Natural childbirth is by far the most exhilarating experience I have ever had. Never in my wildest dreams did I imagine that something as simple as childbirth and motherhood could have a greater “thrill factor” than all the other things I’ve done.
My husband Dave and I took the HypnoBirthing class because my sister had taken it a few years earlier and recommended it. I was pretty sure I could cope with the discomfort of labor and childbirth, based on my marathon experience and the fact that my mother had done it eight times herself. I was surprised to discover that no marathon could’ve ever prepared me for my labor experience. As a first-time mom, I figured I’d be in labor for 12-24 hours, that I’d do most of the labor at home and get to the hospital when I was dilated to a 7 or 8 and push for maybe two hours and have a 6- or 7-pounder. I had been really diligent about exercise during pregnancy; I ran four times a week until the day before I went into labor, and I felt strong and healthy.
A few days after my “due date” I had an appointment with my midwife (on Friday afternoon). She checked my cervix and found that I was almost completely effaced but not yet dilated. I figured I’d go into labor the next week. Well, that night, I started feeling the cramping, and after a bit I realized there was actually some regularity to it and that it was labor. I followed the advice of the midwives and just tried to rest. I fell asleep for a few hours but then awoke at about 1:30 and was awake for the rest of the night. I was able to kind of doze between surges, and I just focused on relaxing and conserving my energy for later on. I got out of bed around 6 a.m. and started timing surges. They were between 3 and 5 minutes apart and were close to a minute long. I figured my body was making some progress. I tried to just do normal stuff throughout the day and at the same time keep things low-key so I didn’t waste any energy.
We finally decided to head to the hospital at around 10:30 on Saturday night, and by the time we walked through the doors, surges were 2-3 minutes apart and 1.5 minutes long. Surely, I must be close to delivery, I thought. The nurse checked me and informed me that I was dilated to 1/2 cm. “That’s it??” I thought. After all, I had been in labor for over 25 hours at that point. Fortunately they didn’t insist on admitting me, but they did suggest I get an injection to help me sleep. I was worried about the effect it might have on the baby, especially on alertness after birth, but they said it would wear off in 4-6 hours. After much deliberation, Dave and I decided I should get the shot. It didn’t stop the surges, but it sure made me sleep.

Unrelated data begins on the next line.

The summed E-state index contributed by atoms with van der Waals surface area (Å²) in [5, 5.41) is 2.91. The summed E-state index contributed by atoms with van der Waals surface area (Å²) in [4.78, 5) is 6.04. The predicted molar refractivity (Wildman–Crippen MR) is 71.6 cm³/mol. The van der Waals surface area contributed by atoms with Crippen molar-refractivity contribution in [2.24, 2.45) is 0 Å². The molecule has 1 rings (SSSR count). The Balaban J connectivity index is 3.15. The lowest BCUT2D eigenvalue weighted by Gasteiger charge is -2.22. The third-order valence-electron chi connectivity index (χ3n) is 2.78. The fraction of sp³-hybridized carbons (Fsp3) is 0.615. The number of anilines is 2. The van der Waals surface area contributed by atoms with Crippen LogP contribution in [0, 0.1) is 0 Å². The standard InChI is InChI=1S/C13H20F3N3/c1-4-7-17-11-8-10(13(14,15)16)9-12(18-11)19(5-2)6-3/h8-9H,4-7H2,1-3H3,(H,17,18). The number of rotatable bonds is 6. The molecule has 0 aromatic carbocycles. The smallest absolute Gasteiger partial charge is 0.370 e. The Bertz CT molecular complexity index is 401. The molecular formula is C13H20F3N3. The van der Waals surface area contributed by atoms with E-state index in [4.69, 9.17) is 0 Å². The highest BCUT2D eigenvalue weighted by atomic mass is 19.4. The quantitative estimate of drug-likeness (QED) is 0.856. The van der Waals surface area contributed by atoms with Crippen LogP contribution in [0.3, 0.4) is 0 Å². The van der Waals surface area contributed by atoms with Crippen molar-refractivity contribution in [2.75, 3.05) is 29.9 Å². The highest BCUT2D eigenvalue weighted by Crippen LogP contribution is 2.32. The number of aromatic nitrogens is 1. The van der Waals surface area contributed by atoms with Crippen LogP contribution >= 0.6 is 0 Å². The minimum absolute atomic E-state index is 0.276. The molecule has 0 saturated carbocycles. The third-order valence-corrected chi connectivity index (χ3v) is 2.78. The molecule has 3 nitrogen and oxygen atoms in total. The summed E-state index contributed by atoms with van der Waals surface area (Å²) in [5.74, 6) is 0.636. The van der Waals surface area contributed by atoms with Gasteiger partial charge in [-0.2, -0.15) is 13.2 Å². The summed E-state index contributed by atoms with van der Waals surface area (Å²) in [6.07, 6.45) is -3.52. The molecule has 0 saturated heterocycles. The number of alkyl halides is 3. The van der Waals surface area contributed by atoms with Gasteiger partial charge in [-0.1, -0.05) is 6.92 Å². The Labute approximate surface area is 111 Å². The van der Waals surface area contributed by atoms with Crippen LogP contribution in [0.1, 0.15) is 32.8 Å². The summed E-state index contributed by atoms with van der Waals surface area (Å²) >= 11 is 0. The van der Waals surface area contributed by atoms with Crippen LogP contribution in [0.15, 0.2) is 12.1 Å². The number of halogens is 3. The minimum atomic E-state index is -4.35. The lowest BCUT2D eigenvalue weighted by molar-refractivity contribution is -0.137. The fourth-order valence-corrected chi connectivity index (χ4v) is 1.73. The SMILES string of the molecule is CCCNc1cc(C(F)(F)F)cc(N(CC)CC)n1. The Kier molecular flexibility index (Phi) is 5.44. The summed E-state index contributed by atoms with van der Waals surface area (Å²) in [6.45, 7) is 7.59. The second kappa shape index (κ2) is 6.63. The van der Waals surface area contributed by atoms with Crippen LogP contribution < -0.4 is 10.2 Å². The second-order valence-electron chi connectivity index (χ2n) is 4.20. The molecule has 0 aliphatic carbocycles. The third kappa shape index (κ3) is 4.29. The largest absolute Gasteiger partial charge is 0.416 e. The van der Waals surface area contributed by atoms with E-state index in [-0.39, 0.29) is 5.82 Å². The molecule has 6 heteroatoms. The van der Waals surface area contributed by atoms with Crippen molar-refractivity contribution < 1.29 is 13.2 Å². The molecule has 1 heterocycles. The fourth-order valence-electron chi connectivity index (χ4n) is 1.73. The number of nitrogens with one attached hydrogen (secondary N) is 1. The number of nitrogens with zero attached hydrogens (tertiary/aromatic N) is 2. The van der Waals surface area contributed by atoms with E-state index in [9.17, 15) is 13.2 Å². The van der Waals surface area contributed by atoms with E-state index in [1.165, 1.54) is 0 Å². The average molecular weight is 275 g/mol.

I woke up feeling rested, and, of course, the surges had not abated. Sunday was pretty much a repeat of Saturday—surges were long and intense, and then they would kind of fizzle for a bit, but not enough to allow me to sleep. I just did my deep breathing and relaxation during surges, and I kept changing positions. We did a bit of hypnosis here and there, and I spent some time in the jetted tub.
By around midnight, I was getting worn out again. Dave and my mom thought that I must be close to having the baby, but I thought it would just be a repeat of the previous night, and I thought, “This is going to go on for weeks, and I’ll have to go in every night and get a shot. How lame!!” So off we went to the hospital again, with surges at 2-3 minutes apart and about 1.5 minutes long AGAIN. And when the nurses examined me, they said, “You’re dilated to 1 cm” and I felt so let down. So I just wanted them to give me the shot so I could go home and sleep. They needed to get a 20-minute read on the fetal monitor before they could do that though, so they hooked me up and made me lie on the bed in the same position. It was hard enough to keep the monitor in place during surges for the initial 20 minutes, but then they said, “Although your baby’s heart rate is in the normal range (140s-150s), we aren’t seeing much fluctuation, and we want to make sure we get a read on the baby while it’s awake.” So they had me drink some apple juice to “wake up the baby,” which makes me nauseated on an empty stomach, and they kept me on the monitor for an hour and a half. Because I wasn’t free to move into more comfortable positions during surges, I began losing the ability to concentrate and cope with the discomfort. My legs were convulsing and I started going into shock. I was crying and told Dave I couldn’t do it. I didn’t feel any confidence in myself anymore. Dave became my hero at this point as he covered me with a blanket and softly rubbed my shoulders and hummed hymns until I calmed down. Without his level-headed support at this time, I would not have been able to get through my darkest hour of labor. I am so grateful for the best labor support I could’ve had.